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Fat salaries and CDF make our MPs entitled, unimaginative

National Assembly during a Parliamentary session on October 6, 2022 [Elvis Ogina, Standard]

Imagine you are applying for a job. You are aware of the pay and the job description. You actually perform some of the duties you imagine the job entails even before you are hired. You attend fundraisers and contribute handsomely. You seem to like it. You relish the hearty greetings and the warm hugs and embraces as you mingle freely. And you seem to do it well considering how the “ground”- your prospective employer- is receiving you; in rallies you hold to sell your agenda, they are ecstatic. They wildly cheer and clap for you. They speak well of you and your acts of charity and generosity. And your “down-to-earth” demeanour.

Now, you have been given the job and the first order of business has been your loud complaints about your “meagre” pay. They are calling everyone standing in their way ugly names and threatening to take them down. That should rank as the fastest rate of employee dissatisfaction anywhere in the world. What’s more, the courts have ruled that the Constituency Development Fund- (by all nature, a slush fund) and the biggest motivator (for seeking the job) besides striking deals in corridors of power is illegal. But you want it back.

As the employer, you wish you could get rid of this employee. Yet doing that is a long, laborious process because once you hire them, you sort of transfer the power to fire to them. Most Kenyans are scratching their heads wondering what to do with the new MPs. Despite the SRC issuing guidelines on the maximum and minimum pay, the MPs want more. MPs could still do what they want if they not stopped. They could even bring back CDF in another format.

An MP's salary is Sh710,000 , one of the highest-paying jobs in Kenya. Yet MPs claim they have been called to serve. This then could graduate to Sh1 million with other numerous allowances - car maintenance and mileage claims, committee sitting allowance. And some Sh100 million is disbursed to the constituency fund annually.

Listen to their outrage and sense of entitlement at being denied special treatment.

“Kenyans do not understand the role of an MP. We are senior people in this country. We can impeach the president, we approve appointments, including SRC’s appointment.”

Another one added: “Don’t condition me to a vehicle of 3,000cc. I am not a primary school child to be dictated to on which car to use.”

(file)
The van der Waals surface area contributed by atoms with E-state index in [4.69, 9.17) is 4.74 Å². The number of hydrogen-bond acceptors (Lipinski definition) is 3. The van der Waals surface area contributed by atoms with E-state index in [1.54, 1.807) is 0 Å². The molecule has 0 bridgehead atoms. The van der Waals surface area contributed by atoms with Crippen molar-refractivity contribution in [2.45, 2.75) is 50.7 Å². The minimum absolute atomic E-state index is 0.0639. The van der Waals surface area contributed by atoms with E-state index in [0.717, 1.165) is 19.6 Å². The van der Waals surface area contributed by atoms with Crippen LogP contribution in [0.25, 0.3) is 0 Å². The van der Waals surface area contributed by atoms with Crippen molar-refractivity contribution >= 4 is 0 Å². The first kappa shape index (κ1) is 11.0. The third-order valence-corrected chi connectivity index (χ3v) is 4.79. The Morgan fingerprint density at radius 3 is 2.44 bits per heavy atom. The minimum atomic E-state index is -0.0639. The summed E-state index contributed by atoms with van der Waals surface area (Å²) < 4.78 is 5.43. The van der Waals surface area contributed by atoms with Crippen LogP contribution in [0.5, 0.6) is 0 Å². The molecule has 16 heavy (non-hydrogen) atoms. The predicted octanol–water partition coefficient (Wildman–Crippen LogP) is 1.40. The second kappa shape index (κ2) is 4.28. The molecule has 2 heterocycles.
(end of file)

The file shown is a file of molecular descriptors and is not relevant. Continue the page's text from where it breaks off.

“MPs are beyond humans,” boasted yet another.

“We have the yam and the knife,” threatened another.

Truth be told, other than extending bursaries to needy students, for most of the time, CDF has generally degenerated into a massive sunk cost. The elephant in the room is, who holds the MPs to account for misuse of CDF funds?

For most of its 20-year history (with nearly Sh80 billion disbursed) projects were designed and implemented at the whims of the MP - cattle dips, constituency offices, classrooms without teachers and books, dispensaries without nurses nor drugs. Or none at all where money was spent. Yet these, most of the time, are duties of the Executive.

CDF was a stop gap measure after 2002 elections when most of the country felt left behind because of a centralised system of government. It was an equalisation fund. But with the promulgation of the 2010 Constitution, many still wonder if its existence is as compelling as when the idea of the fund was mooted by former Ol Kalau MP Muriuki Karue.

It had inherent flaws that have not been resolved. Over time, CDF has become a slush fund for sitting MPs, a pot to dish out favours to loyal constituents and punish those who vote against them. CDF boards were reserved for chums and close relatives and project implementation largely depended on the charity of the MP.

And attempts to make it more open and fairer in law have been thwarted by its stewards. For what role do MPs have other than to legislate and hold the Executive and the Judiciary to account? Essentially, MPs drawing up and implementing projects defeats and abuses the doctrine of separation of powers.

What’s more, CDF turns MPs into lazy, unimaginative self-seekers. For as long as the CDF kitty can take care of some of the bills, the MP can while his time away in big offices soliciting tenders and not seeking big impactful projects for his people.

No question, there are good stories out of the CDF, but they are too few to justify its existence. CDF will suffer obsolescence for perpetuating the same things it sought to cure; nepotism, favouritism and skewed allocation of resources.

Mr Kipkemboi is Partnerships and Special Projects Editor, Standard Group